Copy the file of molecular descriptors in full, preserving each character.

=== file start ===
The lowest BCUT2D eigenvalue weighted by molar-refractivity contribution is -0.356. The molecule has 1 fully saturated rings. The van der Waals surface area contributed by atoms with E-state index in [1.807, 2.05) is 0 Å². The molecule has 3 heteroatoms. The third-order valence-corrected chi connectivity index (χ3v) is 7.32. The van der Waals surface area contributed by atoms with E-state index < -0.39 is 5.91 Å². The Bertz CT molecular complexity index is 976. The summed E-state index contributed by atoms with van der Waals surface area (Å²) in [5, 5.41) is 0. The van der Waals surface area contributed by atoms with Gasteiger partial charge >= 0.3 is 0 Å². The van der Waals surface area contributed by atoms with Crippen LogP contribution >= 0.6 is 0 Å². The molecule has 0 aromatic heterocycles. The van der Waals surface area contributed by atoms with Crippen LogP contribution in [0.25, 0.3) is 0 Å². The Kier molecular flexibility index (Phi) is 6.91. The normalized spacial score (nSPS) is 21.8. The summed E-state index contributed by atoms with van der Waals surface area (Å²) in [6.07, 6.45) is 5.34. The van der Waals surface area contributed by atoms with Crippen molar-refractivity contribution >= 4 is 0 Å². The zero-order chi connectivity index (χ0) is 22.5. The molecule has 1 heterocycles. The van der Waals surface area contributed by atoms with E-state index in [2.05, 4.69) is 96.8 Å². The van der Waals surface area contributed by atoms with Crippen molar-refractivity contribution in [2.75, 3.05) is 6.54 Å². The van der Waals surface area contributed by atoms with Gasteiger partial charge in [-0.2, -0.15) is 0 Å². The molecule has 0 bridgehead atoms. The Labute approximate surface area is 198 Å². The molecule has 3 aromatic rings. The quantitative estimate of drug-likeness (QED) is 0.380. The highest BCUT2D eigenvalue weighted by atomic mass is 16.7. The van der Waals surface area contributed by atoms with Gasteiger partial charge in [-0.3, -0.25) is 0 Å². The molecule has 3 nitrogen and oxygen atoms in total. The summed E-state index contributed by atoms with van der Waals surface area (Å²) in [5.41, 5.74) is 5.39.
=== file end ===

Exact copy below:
The lowest BCUT2D eigenvalue weighted by molar-refractivity contribution is -0.356. The molecule has 1 fully saturated rings. The van der Waals surface area contributed by atoms with E-state index in [1.807, 2.05) is 0 Å². The molecule has 3 heteroatoms. The third-order valence-corrected chi connectivity index (χ3v) is 7.32. The van der Waals surface area contributed by atoms with E-state index < -0.39 is 5.91 Å². The Bertz CT molecular complexity index is 976. The summed E-state index contributed by atoms with van der Waals surface area (Å²) in [5, 5.41) is 0. The van der Waals surface area contributed by atoms with Gasteiger partial charge >= 0.3 is 0 Å². The van der Waals surface area contributed by atoms with Crippen LogP contribution >= 0.6 is 0 Å². The molecule has 0 aromatic heterocycles. The van der Waals surface area contributed by atoms with Crippen LogP contribution in [0.25, 0.3) is 0 Å². The Kier molecular flexibility index (Phi) is 6.91. The normalized spacial score (nSPS) is 21.8. The summed E-state index contributed by atoms with van der Waals surface area (Å²) in [6.07, 6.45) is 5.34. The van der Waals surface area contributed by atoms with Crippen molar-refractivity contribution >= 4 is 0 Å². The zero-order chi connectivity index (χ0) is 22.5. The molecule has 1 heterocycles. The van der Waals surface area contributed by atoms with E-state index in [2.05, 4.69) is 96.8 Å². The van der Waals surface area contributed by atoms with Crippen molar-refractivity contribution in [2.75, 3.05) is 6.54 Å². The van der Waals surface area contributed by atoms with Gasteiger partial charge in [-0.2, -0.15) is 0 Å². The molecule has 0 bridgehead atoms. The Labute approximate surface area is 198 Å². The molecule has 3 aromatic rings. The quantitative estimate of drug-likeness (QED) is 0.380. The highest BCUT2D eigenvalue weighted by atomic mass is 16.7. The van der Waals surface area contributed by atoms with Gasteiger partial charge in [-0.3, -0.25) is 0 Å². The molecule has 3 nitrogen and oxygen atoms in total. The summed E-state index contributed by atoms with van der Waals surface area (Å²) in [5.41, 5.74) is 5.39.